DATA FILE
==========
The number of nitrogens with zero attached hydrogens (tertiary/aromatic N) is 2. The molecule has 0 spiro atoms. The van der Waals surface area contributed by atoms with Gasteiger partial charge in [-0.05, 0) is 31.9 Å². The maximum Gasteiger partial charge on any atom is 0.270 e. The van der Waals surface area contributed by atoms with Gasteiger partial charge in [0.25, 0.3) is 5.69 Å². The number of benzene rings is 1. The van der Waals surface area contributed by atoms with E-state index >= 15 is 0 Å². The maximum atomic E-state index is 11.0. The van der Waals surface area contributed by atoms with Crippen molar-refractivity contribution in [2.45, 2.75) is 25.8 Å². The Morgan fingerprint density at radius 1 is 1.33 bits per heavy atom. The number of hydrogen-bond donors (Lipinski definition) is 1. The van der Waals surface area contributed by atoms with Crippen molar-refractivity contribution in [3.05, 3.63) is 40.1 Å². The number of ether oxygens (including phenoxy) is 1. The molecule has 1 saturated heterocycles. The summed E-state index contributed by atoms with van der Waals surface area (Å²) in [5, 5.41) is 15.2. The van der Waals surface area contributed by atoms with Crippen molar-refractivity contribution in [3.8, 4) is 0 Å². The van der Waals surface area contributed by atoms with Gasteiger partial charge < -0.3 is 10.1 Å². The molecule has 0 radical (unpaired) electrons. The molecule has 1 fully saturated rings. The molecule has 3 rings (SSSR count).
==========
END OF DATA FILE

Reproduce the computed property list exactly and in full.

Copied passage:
The number of nitrogens with zero attached hydrogens (tertiary/aromatic N) is 2. The molecule has 0 spiro atoms. The van der Waals surface area contributed by atoms with Gasteiger partial charge in [-0.05, 0) is 31.9 Å². The maximum Gasteiger partial charge on any atom is 0.270 e. The van der Waals surface area contributed by atoms with Gasteiger partial charge in [0.25, 0.3) is 5.69 Å². The number of benzene rings is 1. The van der Waals surface area contributed by atoms with E-state index >= 15 is 0 Å². The maximum atomic E-state index is 11.0. The van der Waals surface area contributed by atoms with Crippen molar-refractivity contribution in [2.45, 2.75) is 25.8 Å². The Morgan fingerprint density at radius 1 is 1.33 bits per heavy atom. The number of hydrogen-bond donors (Lipinski definition) is 1. The van der Waals surface area contributed by atoms with Crippen molar-refractivity contribution in [3.05, 3.63) is 40.1 Å². The number of ether oxygens (including phenoxy) is 1. The molecule has 1 saturated heterocycles. The summed E-state index contributed by atoms with van der Waals surface area (Å²) in [5, 5.41) is 15.2. The van der Waals surface area contributed by atoms with Crippen molar-refractivity contribution in [3.8, 4) is 0 Å². The van der Waals surface area contributed by atoms with Gasteiger partial charge < -0.3 is 10.1 Å². The molecule has 0 radical (unpaired) electrons. The molecule has 1 fully saturated rings. The molecule has 3 rings (SSSR count).